{
if (!IsPostBack)
{
_presenter.OnViewInitialized();
}
_presenter.OnViewLoaded();
}
}

Cheers,
Mariano Szklanny
http://staff.southworks.net/mariano
Jan 10, 2007 at 2:57 PM
I didnt understand this argument:

"A lot of users already have base classes for Web pages and it might be difficult for them to change them, either because of a company policy or because they simply can’t access the source code."

the viewpage in your solution does require that a developer has to replace the inheritance from System.Web.UI.Page to there own basepage for each view in each module (or change the recipe).

If you have one global basepage for all views or one local basepage for each module, the user needs only to change the global basepage or each local basepage once to inherit from their companys basepage. This will require less work than your solution.

Our solution as stated here doesnt require to change the base classes that already exists in a company, so no company policy is broken and it dosn't require to access the sourcecode for the baseclasses.

Correct me if im wrong. It wouldnt be the first time ;)
Jan 11, 2007 at 8:43 AM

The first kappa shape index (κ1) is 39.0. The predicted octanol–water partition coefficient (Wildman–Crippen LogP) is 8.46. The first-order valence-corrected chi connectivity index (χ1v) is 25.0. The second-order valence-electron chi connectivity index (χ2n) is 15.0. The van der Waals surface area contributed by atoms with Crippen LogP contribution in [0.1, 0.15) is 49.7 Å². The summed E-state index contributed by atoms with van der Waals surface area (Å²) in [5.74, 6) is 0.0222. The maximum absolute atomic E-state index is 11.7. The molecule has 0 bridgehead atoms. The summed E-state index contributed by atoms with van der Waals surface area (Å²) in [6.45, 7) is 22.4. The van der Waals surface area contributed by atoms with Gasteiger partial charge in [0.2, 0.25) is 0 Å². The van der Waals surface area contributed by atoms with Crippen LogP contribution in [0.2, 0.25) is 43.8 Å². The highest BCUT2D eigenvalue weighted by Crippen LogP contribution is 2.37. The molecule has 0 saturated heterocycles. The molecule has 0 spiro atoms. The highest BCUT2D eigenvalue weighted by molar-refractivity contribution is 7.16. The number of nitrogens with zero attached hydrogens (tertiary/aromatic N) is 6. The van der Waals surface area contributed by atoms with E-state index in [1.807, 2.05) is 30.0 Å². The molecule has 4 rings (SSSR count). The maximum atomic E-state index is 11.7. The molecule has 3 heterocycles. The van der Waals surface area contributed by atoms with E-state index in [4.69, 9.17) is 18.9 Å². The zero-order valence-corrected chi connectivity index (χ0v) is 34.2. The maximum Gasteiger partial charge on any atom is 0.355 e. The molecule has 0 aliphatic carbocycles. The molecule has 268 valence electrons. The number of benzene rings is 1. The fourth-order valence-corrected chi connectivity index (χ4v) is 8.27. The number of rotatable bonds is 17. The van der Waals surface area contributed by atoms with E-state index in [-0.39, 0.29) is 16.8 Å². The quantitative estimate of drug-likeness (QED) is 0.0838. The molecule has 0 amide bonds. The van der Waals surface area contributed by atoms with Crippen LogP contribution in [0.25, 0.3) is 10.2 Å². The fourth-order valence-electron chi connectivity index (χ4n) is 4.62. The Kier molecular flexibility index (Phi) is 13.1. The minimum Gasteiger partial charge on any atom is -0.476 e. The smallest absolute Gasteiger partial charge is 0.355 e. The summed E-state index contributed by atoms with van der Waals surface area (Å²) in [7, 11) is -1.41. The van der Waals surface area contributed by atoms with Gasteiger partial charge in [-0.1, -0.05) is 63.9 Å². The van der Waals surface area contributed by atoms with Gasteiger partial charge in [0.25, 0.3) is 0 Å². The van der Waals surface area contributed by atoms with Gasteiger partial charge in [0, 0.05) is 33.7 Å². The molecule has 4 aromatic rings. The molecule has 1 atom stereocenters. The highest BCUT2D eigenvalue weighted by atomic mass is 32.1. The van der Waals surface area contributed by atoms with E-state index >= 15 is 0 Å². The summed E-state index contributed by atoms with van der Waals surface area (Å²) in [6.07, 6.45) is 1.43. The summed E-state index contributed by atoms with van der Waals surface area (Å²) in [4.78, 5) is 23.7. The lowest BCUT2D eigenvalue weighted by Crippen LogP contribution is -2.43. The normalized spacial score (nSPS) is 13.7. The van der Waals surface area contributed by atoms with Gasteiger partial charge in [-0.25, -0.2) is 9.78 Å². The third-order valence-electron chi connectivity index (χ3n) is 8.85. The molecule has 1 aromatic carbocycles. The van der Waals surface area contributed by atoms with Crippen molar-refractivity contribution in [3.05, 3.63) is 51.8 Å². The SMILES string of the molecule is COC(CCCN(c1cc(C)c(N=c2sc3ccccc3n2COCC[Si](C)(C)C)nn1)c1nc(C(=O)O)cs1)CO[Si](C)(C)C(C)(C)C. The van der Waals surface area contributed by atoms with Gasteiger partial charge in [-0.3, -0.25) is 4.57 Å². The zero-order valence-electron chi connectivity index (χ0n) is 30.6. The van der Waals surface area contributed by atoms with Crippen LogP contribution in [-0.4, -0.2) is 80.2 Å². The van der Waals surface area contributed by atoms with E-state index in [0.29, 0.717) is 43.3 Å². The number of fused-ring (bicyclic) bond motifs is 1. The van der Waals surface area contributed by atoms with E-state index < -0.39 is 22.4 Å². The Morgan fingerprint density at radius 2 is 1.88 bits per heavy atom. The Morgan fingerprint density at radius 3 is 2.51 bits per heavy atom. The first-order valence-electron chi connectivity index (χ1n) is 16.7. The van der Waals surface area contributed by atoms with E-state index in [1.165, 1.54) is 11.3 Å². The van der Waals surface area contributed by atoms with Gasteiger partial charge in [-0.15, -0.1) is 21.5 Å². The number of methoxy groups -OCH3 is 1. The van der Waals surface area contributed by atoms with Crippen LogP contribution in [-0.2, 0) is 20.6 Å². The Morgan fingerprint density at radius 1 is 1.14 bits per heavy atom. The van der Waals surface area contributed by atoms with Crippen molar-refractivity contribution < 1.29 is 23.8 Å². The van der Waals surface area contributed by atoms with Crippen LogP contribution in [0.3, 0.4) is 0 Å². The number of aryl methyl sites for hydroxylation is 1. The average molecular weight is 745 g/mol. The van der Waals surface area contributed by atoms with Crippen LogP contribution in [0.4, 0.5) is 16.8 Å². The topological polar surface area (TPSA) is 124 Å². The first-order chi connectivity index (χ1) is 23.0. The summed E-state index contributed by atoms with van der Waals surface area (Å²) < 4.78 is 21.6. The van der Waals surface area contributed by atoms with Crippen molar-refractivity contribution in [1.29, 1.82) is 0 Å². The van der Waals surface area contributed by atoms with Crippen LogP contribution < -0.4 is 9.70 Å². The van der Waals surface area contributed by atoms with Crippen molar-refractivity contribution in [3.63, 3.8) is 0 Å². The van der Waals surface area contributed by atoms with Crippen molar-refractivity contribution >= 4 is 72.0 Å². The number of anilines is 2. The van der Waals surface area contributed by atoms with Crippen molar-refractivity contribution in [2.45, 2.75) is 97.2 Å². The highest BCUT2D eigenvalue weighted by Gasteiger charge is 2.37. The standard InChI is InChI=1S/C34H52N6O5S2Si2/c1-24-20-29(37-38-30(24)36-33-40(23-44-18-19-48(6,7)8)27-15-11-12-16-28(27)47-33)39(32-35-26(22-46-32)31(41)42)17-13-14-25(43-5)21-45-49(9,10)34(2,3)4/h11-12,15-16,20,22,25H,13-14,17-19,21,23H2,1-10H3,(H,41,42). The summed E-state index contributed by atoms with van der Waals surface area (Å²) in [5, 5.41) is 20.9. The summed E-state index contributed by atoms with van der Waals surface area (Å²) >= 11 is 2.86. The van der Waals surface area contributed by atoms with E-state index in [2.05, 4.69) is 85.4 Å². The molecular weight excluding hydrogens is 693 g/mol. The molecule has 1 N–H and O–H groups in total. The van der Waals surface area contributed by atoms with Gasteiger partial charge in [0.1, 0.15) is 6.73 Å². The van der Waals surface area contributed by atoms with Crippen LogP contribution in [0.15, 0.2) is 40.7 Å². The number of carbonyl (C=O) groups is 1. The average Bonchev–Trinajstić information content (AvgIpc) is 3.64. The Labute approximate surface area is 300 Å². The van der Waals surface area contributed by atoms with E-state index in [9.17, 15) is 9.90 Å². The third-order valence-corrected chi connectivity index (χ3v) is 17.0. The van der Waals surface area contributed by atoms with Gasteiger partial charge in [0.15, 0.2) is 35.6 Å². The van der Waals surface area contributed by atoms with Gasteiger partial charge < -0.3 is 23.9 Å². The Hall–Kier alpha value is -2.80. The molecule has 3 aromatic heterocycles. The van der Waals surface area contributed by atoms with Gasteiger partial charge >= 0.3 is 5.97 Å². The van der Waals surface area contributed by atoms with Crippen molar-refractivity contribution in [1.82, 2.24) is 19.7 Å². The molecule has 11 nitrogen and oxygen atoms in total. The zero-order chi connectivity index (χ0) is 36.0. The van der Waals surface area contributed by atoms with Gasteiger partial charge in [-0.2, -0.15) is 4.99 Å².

Hmm... I can see both sides to this. I do see what you mean about there being a chance people are using frameworks that mandate a base page type, that they don't have the source code for.

I wonder if a tick box in the recipe would work - "use WCSF base page" or similar.

I just think it is a shame to lose the "cleaner" default code behind pages that so many developers have appreciated in .NET 2.0 / VS2005.

Looking forward to your blog post though! Cheers
Jan 14, 2007 at 12:05 AM
The instructions to add a base class for views in the guidance package is out there:
http://staff.southworks.net/blogs/mariano/archive/2007/01/13/How-to_3A00_-add-a-base-class-for-Web-pages.aspx

Enjoy :)
Feedback welcome, as always.

Mariano Szklanny
http://staff.southworks.net/mariano
Jan 14, 2007 at 7:48 AM
Thank u again, Mariano. Very nice example.